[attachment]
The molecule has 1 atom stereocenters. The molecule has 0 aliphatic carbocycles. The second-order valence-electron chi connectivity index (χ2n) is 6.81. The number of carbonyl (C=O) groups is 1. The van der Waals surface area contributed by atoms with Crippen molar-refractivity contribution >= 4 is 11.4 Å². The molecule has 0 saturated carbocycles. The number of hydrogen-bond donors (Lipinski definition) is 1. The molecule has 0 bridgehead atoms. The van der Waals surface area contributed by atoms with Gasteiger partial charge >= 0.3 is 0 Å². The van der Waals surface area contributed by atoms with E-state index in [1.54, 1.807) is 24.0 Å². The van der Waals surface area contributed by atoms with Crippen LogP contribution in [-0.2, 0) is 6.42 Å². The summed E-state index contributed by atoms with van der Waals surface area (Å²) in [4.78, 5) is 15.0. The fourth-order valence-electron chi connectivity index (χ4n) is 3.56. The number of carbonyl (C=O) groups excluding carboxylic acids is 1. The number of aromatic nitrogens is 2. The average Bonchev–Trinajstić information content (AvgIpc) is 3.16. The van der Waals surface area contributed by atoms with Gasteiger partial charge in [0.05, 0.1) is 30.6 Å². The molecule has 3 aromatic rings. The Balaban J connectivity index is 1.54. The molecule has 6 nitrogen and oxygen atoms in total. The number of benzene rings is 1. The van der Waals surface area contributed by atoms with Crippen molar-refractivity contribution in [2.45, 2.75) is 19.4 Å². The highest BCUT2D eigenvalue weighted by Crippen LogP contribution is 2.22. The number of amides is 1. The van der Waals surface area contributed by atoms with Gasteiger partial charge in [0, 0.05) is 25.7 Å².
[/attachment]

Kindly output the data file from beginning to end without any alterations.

The molecule has 1 atom stereocenters. The molecule has 0 aliphatic carbocycles. The second-order valence-electron chi connectivity index (χ2n) is 6.81. The number of carbonyl (C=O) groups is 1. The van der Waals surface area contributed by atoms with Crippen molar-refractivity contribution >= 4 is 11.4 Å². The molecule has 0 saturated carbocycles. The number of hydrogen-bond donors (Lipinski definition) is 1. The molecule has 0 bridgehead atoms. The van der Waals surface area contributed by atoms with Gasteiger partial charge >= 0.3 is 0 Å². The van der Waals surface area contributed by atoms with E-state index in [1.54, 1.807) is 24.0 Å². The van der Waals surface area contributed by atoms with Crippen LogP contribution in [-0.2, 0) is 6.42 Å². The summed E-state index contributed by atoms with van der Waals surface area (Å²) in [4.78, 5) is 15.0. The fourth-order valence-electron chi connectivity index (χ4n) is 3.56. The number of carbonyl (C=O) groups excluding carboxylic acids is 1. The number of aromatic nitrogens is 2. The average Bonchev–Trinajstić information content (AvgIpc) is 3.16. The van der Waals surface area contributed by atoms with Gasteiger partial charge in [0.05, 0.1) is 30.6 Å². The molecule has 3 aromatic rings. The Balaban J connectivity index is 1.54. The molecule has 6 nitrogen and oxygen atoms in total. The number of benzene rings is 1. The van der Waals surface area contributed by atoms with Crippen molar-refractivity contribution in [2.45, 2.75) is 19.4 Å². The highest BCUT2D eigenvalue weighted by Crippen LogP contribution is 2.22. The number of amides is 1. The van der Waals surface area contributed by atoms with Gasteiger partial charge in [0, 0.05) is 25.7 Å².